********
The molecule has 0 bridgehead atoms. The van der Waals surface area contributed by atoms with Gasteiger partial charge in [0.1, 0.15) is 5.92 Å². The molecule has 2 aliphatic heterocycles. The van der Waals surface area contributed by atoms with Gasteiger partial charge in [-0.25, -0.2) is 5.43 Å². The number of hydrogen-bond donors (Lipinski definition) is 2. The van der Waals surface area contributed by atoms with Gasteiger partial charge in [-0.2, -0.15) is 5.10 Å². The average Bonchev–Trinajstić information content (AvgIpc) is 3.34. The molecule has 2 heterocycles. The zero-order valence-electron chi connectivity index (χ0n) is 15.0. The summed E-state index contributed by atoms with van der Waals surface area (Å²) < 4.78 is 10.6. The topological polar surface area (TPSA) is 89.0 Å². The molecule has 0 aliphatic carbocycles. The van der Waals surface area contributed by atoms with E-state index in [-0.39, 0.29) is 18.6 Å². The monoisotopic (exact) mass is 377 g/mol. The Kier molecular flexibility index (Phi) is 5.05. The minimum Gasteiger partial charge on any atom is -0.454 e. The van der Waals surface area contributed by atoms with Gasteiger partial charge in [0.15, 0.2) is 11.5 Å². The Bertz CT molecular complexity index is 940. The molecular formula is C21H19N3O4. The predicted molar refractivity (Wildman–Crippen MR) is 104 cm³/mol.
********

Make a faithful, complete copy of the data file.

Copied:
The molecule has 0 bridgehead atoms. The van der Waals surface area contributed by atoms with Gasteiger partial charge in [0.1, 0.15) is 5.92 Å². The molecule has 2 aliphatic heterocycles. The van der Waals surface area contributed by atoms with Gasteiger partial charge in [-0.25, -0.2) is 5.43 Å². The number of hydrogen-bond donors (Lipinski definition) is 2. The van der Waals surface area contributed by atoms with Gasteiger partial charge in [-0.2, -0.15) is 5.10 Å². The average Bonchev–Trinajstić information content (AvgIpc) is 3.34. The molecule has 2 heterocycles. The zero-order valence-electron chi connectivity index (χ0n) is 15.0. The summed E-state index contributed by atoms with van der Waals surface area (Å²) < 4.78 is 10.6. The topological polar surface area (TPSA) is 89.0 Å². The molecule has 0 aliphatic carbocycles. The van der Waals surface area contributed by atoms with E-state index in [-0.39, 0.29) is 18.6 Å². The monoisotopic (exact) mass is 377 g/mol. The Kier molecular flexibility index (Phi) is 5.05. The minimum Gasteiger partial charge on any atom is -0.454 e. The van der Waals surface area contributed by atoms with Gasteiger partial charge in [0.15, 0.2) is 11.5 Å². The Bertz CT molecular complexity index is 940. The molecular formula is C21H19N3O4. The predicted molar refractivity (Wildman–Crippen MR) is 104 cm³/mol.